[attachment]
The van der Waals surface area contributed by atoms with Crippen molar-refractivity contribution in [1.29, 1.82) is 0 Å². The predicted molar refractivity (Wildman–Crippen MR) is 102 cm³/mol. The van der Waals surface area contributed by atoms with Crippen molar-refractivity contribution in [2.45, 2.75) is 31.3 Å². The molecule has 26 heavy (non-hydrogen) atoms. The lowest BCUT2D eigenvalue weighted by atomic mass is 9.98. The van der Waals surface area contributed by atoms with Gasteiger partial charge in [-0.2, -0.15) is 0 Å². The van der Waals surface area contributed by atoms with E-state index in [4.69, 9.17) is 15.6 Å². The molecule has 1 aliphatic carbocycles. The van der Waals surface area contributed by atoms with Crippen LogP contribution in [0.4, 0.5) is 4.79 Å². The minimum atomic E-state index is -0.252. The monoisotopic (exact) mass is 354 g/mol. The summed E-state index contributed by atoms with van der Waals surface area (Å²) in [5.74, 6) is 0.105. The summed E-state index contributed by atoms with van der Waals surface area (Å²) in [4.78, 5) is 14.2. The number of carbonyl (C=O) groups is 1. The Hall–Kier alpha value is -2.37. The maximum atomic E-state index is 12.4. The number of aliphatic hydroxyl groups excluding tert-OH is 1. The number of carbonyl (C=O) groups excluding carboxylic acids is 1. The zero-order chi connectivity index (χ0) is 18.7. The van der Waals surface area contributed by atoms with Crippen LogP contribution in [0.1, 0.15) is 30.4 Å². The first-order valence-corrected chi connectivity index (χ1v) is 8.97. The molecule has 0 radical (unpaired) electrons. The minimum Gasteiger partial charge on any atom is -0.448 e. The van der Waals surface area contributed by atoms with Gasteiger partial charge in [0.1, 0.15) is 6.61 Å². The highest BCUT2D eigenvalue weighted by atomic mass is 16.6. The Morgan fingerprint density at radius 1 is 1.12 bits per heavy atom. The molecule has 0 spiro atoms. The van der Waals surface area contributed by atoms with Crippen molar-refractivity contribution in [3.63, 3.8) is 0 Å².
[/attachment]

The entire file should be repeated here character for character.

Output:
The van der Waals surface area contributed by atoms with Crippen molar-refractivity contribution in [1.29, 1.82) is 0 Å². The predicted molar refractivity (Wildman–Crippen MR) is 102 cm³/mol. The van der Waals surface area contributed by atoms with Crippen molar-refractivity contribution in [2.45, 2.75) is 31.3 Å². The molecule has 26 heavy (non-hydrogen) atoms. The lowest BCUT2D eigenvalue weighted by atomic mass is 9.98. The van der Waals surface area contributed by atoms with Gasteiger partial charge in [-0.2, -0.15) is 0 Å². The van der Waals surface area contributed by atoms with E-state index in [4.69, 9.17) is 15.6 Å². The molecule has 1 aliphatic carbocycles. The van der Waals surface area contributed by atoms with Crippen LogP contribution in [0.4, 0.5) is 4.79 Å². The minimum atomic E-state index is -0.252. The monoisotopic (exact) mass is 354 g/mol. The summed E-state index contributed by atoms with van der Waals surface area (Å²) in [5.74, 6) is 0.105. The summed E-state index contributed by atoms with van der Waals surface area (Å²) in [4.78, 5) is 14.2. The number of carbonyl (C=O) groups is 1. The Hall–Kier alpha value is -2.37. The maximum atomic E-state index is 12.4. The number of aliphatic hydroxyl groups excluding tert-OH is 1. The number of carbonyl (C=O) groups excluding carboxylic acids is 1. The zero-order chi connectivity index (χ0) is 18.7. The van der Waals surface area contributed by atoms with Crippen LogP contribution in [0.1, 0.15) is 30.4 Å². The first-order valence-corrected chi connectivity index (χ1v) is 8.97. The molecule has 0 radical (unpaired) electrons. The minimum Gasteiger partial charge on any atom is -0.448 e. The van der Waals surface area contributed by atoms with Gasteiger partial charge in [0.1, 0.15) is 6.61 Å². The highest BCUT2D eigenvalue weighted by atomic mass is 16.6. The Morgan fingerprint density at radius 1 is 1.12 bits per heavy atom. The molecule has 0 spiro atoms. The van der Waals surface area contributed by atoms with Crippen molar-refractivity contribution in [3.63, 3.8) is 0 Å².